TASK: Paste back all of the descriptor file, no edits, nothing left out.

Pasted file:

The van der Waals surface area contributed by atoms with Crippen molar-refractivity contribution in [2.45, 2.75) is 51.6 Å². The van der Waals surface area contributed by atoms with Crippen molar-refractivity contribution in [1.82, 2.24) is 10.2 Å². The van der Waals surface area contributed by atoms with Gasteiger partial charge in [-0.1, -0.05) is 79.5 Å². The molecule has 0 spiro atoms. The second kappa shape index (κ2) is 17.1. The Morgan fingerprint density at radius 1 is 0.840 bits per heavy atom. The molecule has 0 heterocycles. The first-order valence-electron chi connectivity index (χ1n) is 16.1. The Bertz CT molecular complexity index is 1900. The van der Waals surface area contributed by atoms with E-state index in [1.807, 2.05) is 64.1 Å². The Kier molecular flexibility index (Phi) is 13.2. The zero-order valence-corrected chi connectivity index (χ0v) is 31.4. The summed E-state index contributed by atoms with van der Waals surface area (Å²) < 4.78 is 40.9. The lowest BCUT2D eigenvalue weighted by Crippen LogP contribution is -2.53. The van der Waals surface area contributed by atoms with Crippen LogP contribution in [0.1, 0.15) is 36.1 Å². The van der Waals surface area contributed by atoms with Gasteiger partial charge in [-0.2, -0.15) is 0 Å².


The van der Waals surface area contributed by atoms with Crippen molar-refractivity contribution in [2.45, 2.75) is 51.6 Å². The van der Waals surface area contributed by atoms with Crippen molar-refractivity contribution in [1.82, 2.24) is 10.2 Å². The van der Waals surface area contributed by atoms with Gasteiger partial charge in [-0.1, -0.05) is 79.5 Å². The molecule has 0 spiro atoms. The second kappa shape index (κ2) is 17.1. The Morgan fingerprint density at radius 1 is 0.840 bits per heavy atom. The molecule has 0 heterocycles. The first-order valence-electron chi connectivity index (χ1n) is 16.1. The Bertz CT molecular complexity index is 1900. The van der Waals surface area contributed by atoms with E-state index in [1.807, 2.05) is 64.1 Å². The Kier molecular flexibility index (Phi) is 13.2. The zero-order valence-corrected chi connectivity index (χ0v) is 31.4. The summed E-state index contributed by atoms with van der Waals surface area (Å²) < 4.78 is 40.9. The lowest BCUT2D eigenvalue weighted by Crippen LogP contribution is -2.53. The van der Waals surface area contributed by atoms with Crippen LogP contribution in [0.1, 0.15) is 36.1 Å². The van der Waals surface area contributed by atoms with Gasteiger partial charge in [-0.2, -0.15) is 0 Å².